One thing I want to make very clear is that nobody outright chooses to get an eating disorder. Someone can choose to engage in certain behaviors, but an eating disorder develops because of many factors. There are genetic and environmental influences at play. Life experience can contribute to the development of an illness. The onset of the illness has more to do with an effort to self-regulate than any outside goals, though weight loss for any reason can be a trigger itself. However, having a life-threatening disorder is not a way to cheat or cut corners in life or in running. If anything, having one makes everything more difficult. The emotional, physical, and mental strain is tremendous. I have also addressed this previously.
Rachael Steil has done a good job of addressing the fact that eating disorders are not a choice. She reminds us here that these are psychiatric illnesses and that those who choose to address the topic need to select their words carefully. Putting anyone down for the struggles they endure is not helpful.
Along the same lines as eating disorders not being a choice and recovery not coming down to willpower, threats of injury, illness, and even death don't usually work to motivate someone into eating more or differently. Try telling a smoker about lung cancer and see the person's response. Anyone who believes that people make a choice to become anorexic in order to achieve athletic success and should just eat more and train differently to overcome it when it spirals out of control isn't someone who fully understands eating disorders. Great healing needs to occur before someone in the throes of an illness can begin to think about change.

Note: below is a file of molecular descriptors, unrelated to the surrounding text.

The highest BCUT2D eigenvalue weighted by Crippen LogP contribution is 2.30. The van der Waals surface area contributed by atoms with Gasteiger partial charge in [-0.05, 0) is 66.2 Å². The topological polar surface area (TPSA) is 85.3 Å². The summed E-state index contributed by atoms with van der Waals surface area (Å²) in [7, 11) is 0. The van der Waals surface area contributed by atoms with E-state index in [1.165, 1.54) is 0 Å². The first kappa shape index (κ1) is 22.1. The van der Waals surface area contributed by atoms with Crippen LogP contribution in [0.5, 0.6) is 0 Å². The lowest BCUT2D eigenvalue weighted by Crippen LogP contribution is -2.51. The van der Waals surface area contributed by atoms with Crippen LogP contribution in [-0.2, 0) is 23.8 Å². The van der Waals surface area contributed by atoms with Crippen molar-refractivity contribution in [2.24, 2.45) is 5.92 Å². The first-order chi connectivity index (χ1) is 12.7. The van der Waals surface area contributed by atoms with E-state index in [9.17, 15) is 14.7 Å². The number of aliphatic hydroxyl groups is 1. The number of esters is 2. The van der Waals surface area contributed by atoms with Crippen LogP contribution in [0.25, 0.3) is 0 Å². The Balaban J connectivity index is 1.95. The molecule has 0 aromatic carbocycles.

We are not mentally or emotionally weak. We have to be strong in order to survive the hell that is an eating disorder. Many people can't even face us and the severity of what we endure. Having an illness doesn't mean we are lesser beings or not as strong. Our brains are wired differently. You can't compare a person who has a healthy relationship to food to one who doesn't. Just like I can't tell an alcoholic to stop drinking when I know nothing about what caused his addiction, you can't tell us to just eat healthy and get over it without knowing anything about our individual stories and the root issues that need to be addressed before healing and then recovery can occur.
More than anything, I'm really angry that people choose to speak in such condescending ways about those who struggle. Carelessness when it comes to addressing these kinds of illnesses can lead to misunderstandings about both the causes and the treatment of eating disorders. It's hard enough to overcome the stigma of mental illness; we don't need added negativity about what it means to have a disorder. It's great, really wonderful if your genetic makeup, life experiences, and choices allowed you to sidestep an eating disorder. Be grateful, but don't go on to belittle those who had a different life experience.
Posted by Lize Brittin at 6:44 AM